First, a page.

Microsoft's local cloud play - what it means for NZ
Microsoft's move to open a data centre in the North Island, probably Auckland, sometime next year will shake up the local cloud computing industry and overcome lingering data sovereignty issues around sending government data to Australia.
It is the first of the big three cloud providers, Amazon, Microsoft and Google, to commit to developing local infrastructure, which could require an investment on the part of the Redmond giant north of $100 million.
For Microsoft, this makes perfect sense. It is doubling down on its cloud computing strategy which has buoyed the company's fortunes under the leadership of CEO Satya Nadella. Microsoft's Azure cloud computing platform is the number two international player in cloud computing, according to analyst group Canalys, which estimated it accounting for around 17 per cent of the cloud computing market late last year.
That was up a couple of per cent on the previous year and at the expense of leading cloud player Amazon Web Services, which has 33 per cent of the market. Google, with 7 per cent, is also starting to make inroads against Amazon.
Microsoft has this year already announced new "cloud regions" in Israel, Mexico, Poland and Qatar, bringing to nearly 60 the number of regions in operation or development. While AWS is a competitively-priced and reliable choice for companies big and small that want flexible hosting arrangements, Microsoft's strength is the breadth of its offerings, which not only span the Azure cloud platform and its AI and data analytics tools but Office 365 and the Dynamics software suite. Many large companies that are in the process of shifting their applications to the cloud are also big users of Microsoft products, so it often makes sense to migrate everything to Azure.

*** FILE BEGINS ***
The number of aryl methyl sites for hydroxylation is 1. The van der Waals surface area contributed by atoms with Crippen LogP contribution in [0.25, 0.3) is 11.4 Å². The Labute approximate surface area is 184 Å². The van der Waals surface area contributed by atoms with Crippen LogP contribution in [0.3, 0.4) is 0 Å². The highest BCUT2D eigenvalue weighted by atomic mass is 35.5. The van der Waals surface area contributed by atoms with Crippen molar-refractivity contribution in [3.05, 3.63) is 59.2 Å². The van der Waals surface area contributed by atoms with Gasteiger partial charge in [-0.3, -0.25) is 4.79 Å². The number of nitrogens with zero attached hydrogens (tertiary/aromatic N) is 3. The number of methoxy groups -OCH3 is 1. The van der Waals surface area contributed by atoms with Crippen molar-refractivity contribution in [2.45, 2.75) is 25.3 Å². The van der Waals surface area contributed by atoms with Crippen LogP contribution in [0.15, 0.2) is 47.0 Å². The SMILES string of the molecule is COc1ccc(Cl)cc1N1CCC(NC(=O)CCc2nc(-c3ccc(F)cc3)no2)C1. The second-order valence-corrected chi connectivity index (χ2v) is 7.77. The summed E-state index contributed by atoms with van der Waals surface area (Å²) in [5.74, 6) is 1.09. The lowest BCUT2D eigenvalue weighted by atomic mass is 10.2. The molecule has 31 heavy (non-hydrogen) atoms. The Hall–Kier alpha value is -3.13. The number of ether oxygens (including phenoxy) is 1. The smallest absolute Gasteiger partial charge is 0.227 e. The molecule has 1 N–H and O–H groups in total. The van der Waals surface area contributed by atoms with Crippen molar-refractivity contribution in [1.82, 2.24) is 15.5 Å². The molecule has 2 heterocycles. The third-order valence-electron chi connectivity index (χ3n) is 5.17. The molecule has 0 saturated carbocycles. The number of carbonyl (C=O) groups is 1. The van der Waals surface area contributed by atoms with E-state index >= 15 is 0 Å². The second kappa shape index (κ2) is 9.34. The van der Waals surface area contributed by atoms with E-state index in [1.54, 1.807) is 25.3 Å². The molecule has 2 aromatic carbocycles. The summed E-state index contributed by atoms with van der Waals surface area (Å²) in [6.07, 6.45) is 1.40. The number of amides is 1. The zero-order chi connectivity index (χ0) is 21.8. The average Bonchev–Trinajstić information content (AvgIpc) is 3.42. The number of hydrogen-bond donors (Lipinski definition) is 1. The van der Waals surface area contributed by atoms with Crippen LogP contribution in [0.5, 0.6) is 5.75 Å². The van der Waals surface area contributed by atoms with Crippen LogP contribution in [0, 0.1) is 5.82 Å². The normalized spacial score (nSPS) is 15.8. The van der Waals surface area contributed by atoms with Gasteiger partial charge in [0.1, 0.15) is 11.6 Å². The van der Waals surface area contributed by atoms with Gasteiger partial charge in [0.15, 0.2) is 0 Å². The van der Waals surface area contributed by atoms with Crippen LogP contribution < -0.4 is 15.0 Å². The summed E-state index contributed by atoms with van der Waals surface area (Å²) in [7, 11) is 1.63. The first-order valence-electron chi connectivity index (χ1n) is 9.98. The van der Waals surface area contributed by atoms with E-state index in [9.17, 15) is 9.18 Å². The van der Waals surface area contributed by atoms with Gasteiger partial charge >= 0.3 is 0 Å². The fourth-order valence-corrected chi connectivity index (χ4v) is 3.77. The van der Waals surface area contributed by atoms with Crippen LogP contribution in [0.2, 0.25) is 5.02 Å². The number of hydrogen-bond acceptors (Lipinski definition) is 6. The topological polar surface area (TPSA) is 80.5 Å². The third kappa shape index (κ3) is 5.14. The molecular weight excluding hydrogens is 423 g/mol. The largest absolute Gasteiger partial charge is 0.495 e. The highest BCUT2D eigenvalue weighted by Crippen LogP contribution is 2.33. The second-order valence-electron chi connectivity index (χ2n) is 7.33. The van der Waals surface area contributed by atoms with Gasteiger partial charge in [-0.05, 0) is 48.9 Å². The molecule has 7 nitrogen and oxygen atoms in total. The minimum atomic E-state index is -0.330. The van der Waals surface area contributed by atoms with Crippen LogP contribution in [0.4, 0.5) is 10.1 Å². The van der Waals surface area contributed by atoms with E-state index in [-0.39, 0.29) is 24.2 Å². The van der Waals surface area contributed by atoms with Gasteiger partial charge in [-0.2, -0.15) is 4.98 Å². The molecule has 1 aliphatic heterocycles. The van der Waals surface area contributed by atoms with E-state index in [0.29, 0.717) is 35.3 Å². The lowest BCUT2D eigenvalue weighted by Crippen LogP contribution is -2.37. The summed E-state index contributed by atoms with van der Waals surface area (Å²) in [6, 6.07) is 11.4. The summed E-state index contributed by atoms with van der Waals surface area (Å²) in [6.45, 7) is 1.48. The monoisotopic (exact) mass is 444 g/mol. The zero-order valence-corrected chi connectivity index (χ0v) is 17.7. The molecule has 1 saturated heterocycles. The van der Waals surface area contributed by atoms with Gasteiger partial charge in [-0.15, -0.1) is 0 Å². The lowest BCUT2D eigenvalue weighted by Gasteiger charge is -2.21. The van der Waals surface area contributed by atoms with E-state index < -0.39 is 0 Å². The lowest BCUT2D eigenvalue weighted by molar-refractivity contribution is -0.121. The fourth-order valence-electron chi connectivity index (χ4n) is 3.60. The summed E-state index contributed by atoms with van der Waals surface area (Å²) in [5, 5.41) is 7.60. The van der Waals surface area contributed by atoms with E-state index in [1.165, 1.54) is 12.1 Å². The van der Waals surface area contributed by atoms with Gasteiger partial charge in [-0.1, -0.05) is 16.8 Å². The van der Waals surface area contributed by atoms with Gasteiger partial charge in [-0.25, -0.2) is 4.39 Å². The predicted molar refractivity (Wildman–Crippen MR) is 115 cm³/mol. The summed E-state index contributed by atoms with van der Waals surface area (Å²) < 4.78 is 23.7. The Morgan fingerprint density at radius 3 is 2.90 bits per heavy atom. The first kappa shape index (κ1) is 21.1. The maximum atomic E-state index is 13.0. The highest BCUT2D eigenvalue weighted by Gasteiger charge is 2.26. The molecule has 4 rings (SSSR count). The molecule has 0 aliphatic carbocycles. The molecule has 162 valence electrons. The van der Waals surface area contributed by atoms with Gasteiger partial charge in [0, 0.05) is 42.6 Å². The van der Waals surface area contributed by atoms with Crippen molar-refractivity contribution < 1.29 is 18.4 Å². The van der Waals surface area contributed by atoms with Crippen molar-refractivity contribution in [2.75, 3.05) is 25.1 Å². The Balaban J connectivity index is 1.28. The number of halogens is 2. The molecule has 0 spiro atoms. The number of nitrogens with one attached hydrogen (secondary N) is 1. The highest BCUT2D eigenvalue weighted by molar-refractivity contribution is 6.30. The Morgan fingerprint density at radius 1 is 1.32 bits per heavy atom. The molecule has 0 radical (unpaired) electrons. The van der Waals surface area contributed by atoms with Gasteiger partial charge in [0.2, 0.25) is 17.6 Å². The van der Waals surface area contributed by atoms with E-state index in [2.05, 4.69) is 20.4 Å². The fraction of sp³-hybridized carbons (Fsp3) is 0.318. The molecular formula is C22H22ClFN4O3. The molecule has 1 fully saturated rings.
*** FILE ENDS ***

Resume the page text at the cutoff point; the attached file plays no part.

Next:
While this has been a long time coming, it also makes a lot more sense when you browse Microsoft's accounts for the year to June 30, 2019. It shows Microsoft generated revenue in New Zealand of $463 million that year. That was up from $184 million the previous year.
Did Microsoft suddenly more than double its business here in the course of a year? No. This is most likely related to Microsoft restructuring how it accounts for revenue from its New Zealand operations, as a result of a $24.7 million tax settlement with the IRD. Here's hoping other tech giants like Google and Facebook, that currently book a lot of New Zealand revenue in other countries where they enjoy a lower tax rate, go through a similar process with their accounts.
So the bottom line is that Microsoft does major business in New Zealand, including with government departments and major corporates, so the investment is certainly warranted. It also gets around the tricky issues with data sovereignty that government departments face when considering hosting arrangements with the big cloud providers.